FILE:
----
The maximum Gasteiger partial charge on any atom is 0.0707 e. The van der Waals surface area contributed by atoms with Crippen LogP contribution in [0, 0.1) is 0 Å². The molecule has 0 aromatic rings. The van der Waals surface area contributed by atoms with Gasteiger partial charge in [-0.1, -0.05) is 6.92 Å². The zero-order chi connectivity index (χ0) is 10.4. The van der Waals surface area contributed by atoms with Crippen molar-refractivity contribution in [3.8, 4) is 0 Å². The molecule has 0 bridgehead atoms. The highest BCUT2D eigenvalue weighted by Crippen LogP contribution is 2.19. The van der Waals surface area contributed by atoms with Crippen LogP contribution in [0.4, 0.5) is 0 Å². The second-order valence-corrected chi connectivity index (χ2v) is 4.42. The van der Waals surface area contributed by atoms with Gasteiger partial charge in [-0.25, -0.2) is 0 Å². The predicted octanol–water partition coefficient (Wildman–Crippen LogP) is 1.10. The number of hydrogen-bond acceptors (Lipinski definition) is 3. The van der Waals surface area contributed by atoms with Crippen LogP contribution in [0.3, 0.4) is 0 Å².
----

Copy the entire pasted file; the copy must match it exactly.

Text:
The maximum Gasteiger partial charge on any atom is 0.0707 e. The van der Waals surface area contributed by atoms with Crippen LogP contribution in [0, 0.1) is 0 Å². The molecule has 0 aromatic rings. The van der Waals surface area contributed by atoms with Gasteiger partial charge in [-0.1, -0.05) is 6.92 Å². The zero-order chi connectivity index (χ0) is 10.4. The van der Waals surface area contributed by atoms with Crippen molar-refractivity contribution in [3.8, 4) is 0 Å². The molecule has 0 bridgehead atoms. The highest BCUT2D eigenvalue weighted by Crippen LogP contribution is 2.19. The van der Waals surface area contributed by atoms with Crippen LogP contribution in [0.4, 0.5) is 0 Å². The second-order valence-corrected chi connectivity index (χ2v) is 4.42. The van der Waals surface area contributed by atoms with Gasteiger partial charge in [-0.25, -0.2) is 0 Å². The predicted octanol–water partition coefficient (Wildman–Crippen LogP) is 1.10. The number of hydrogen-bond acceptors (Lipinski definition) is 3. The van der Waals surface area contributed by atoms with Crippen LogP contribution in [0.3, 0.4) is 0 Å².